Nearly everyone is aware of the basic concepts of supply and demand.
But, the question here is - which one drives the other? Of course, I'm looking at it from the perspective of a vegetable farmer - so that can give us some context. And, it is ONLY a blog post - so don't expect to read this and pass your econ test tomorrow.
Demand takes an early lead.
I've had many growers indicate that they simply respond to what the market tells them to grow. If the newest thing showing up in food shows, etc is kohlrabi, they will increase production of that crop. Others are a bit more pragmatic and simply grow based on direct requests for new items and/or prior sales of things they already grow. But, in these cases, the producer will tell you that their crop decisions are largely based on an interpretation of demand.
What does this mean?
It means that every person who consumes food has a say in what gets grown, how it gets grown and where it is grown. If the producer base consists of a broad base that is waiting for market pressure - then the market pressure needs to be increased with demand for a quality product grown in a sustainable fashion.
Producers often are not willing to spend the time to promote things that are new and different - even if they could potentially do well with them. In fact, both producer becomes complacent and simply works to maintain or increase demand while they try to increase the supply of a less diverse set of crops. The consumer becomes complacent as they spend less time considering their options.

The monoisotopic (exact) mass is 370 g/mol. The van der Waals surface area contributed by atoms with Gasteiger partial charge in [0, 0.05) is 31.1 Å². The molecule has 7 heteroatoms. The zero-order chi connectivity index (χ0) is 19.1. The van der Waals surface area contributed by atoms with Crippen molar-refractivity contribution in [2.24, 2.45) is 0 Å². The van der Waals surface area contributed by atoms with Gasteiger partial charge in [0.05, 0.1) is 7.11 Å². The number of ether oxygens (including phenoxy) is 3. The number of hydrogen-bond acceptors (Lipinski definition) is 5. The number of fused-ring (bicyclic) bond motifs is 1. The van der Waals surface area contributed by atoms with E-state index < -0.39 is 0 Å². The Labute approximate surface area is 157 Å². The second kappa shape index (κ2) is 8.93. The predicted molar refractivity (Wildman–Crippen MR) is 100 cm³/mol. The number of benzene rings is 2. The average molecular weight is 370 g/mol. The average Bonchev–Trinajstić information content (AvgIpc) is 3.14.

But, Supply makes a come back!
On the other hand, suppliers/producers have a responsibility that includes the education of those who make up potential demand for a product. Who else is more aware of the nuances of the product than the producer? We have to walk the fine line between education and propaganda to do this. But, a better informed consumer should be able to alter the demand to include a more diverse set of crops grown in more sustainable fashions.
In short - we all need to care enough to consider our options.
As a supplier of food - we need to take the time to continue to learn our job of growing food and educate the consumer as to their food choices. We need to be willing to innovate and take risks even if it means that we will not see immediate success in our first growing season with that new trial.
As a consumer of food - we need to take the time to learn how food is grown and who grows it - then make it clear that we want GOOD food. We need to be willing to take the time to put a little effort into getting our food and perhaps.....stop considering convenience to be the number 1 requirement?!